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What do you get when you add both black and white to a color?


When mixing colors in art or design, adding black and white to a pure color produces different results depending on the proportions used. Black darkens and mutes a color, while white lightens and brightens it. Using both black and white together grays down a color. The more black and white added, the more desaturated the color becomes until eventually reaching a neutral gray. With care, black and white can be combined with colors to create subtle hues, soft pastels, and rich earth tones.

Add a Small Amount of Black

Adding a touch of black to a bright color produces a darker, richer shade. For example, mixing a small amount of black with a vivid red makes it deeper and more intense. This works well for saturated primary colors like red, blue and yellow. The black adds shadow and depth, brings down the brightness slightly and makes the color appear bolder. With bright orange, a hint of black enhances its warmth and distinction from yellow. For lighter colors like pink, turquoise and lavender, a small bit of black creates a dusty, muted version of the color.

Add a Small Amount of White

When you add white to a pure color, it lightens it and gives it a softer, pastel look. For instance, mixing a little white into olive green results in a pleasant minty hue. With navy blue, white makes a soft periwinkle blue. Just a touch of white in plum gives a nice lilac shade. White works especially well with darker or muted colors like burgundy, teal, terra cotta and mustard, lifting them into more delicate versions. Too much white will overpower the original color, so it’s best to use sparingly and mix thoroughly.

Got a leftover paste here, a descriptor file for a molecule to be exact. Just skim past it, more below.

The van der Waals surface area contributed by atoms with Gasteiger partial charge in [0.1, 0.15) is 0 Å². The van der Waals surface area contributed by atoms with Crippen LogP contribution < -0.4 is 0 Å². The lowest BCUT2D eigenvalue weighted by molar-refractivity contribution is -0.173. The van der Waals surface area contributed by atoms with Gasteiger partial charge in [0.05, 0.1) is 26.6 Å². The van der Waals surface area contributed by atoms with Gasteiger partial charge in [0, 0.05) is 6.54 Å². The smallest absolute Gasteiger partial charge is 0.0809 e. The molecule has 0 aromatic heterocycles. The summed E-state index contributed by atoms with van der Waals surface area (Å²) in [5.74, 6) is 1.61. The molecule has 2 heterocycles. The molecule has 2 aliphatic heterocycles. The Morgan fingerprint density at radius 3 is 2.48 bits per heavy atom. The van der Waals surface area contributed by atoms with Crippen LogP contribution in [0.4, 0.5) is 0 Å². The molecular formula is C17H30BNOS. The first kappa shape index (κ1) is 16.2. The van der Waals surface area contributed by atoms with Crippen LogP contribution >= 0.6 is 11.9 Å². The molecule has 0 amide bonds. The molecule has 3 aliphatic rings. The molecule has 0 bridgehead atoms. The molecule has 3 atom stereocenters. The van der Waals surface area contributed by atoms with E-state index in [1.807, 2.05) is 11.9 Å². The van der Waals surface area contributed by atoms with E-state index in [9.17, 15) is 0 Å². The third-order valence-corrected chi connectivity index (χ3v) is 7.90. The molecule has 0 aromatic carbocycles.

Add Equal Parts Black and White

Using equal proportions of black and white produces a toned down, grayer version of the original color. For example, combining half black and half white with red makes a burgundy shade. Doing this with green results in an earthy mossy color. Equal black and white with orange gives a rusty terracotta hue. For lighter colors like yellow, turquoise and pink, this mutes them down into soft neutrals. Adding more and more black and white continues lightening or darkening the color into an increasingly grayer neutral shade.

Add Mainly Black

Using more black than white significantly darkens and dulls a color. With a vivid color like yellow, adding a lot of black produces a murky olive green tone. For blue, extra black makes a dark charcoal navy. Magenta mixed with mostly black becomes a blackish-purple. Pink turns into a light dusty rose. The color loses most of its brightness and intensity, shifting closer to black on the color wheel. This technique works well for subtly darkening a color without completely muddying it up.

Add Mainly White

Adding more white than black to a color lifts it into pastel territory. With red, using extra white makes a soft baby pink. For orange, this results in a washed-out peach. Mainly white with green is a seafoam hue. Purple becomes lilac and yellow turns into an ivory cream color. Too much white causes the color to look faded and worn out. But when used carefully, extra white lightens a color in a subdued, vintage way.

Add Lots of Black and White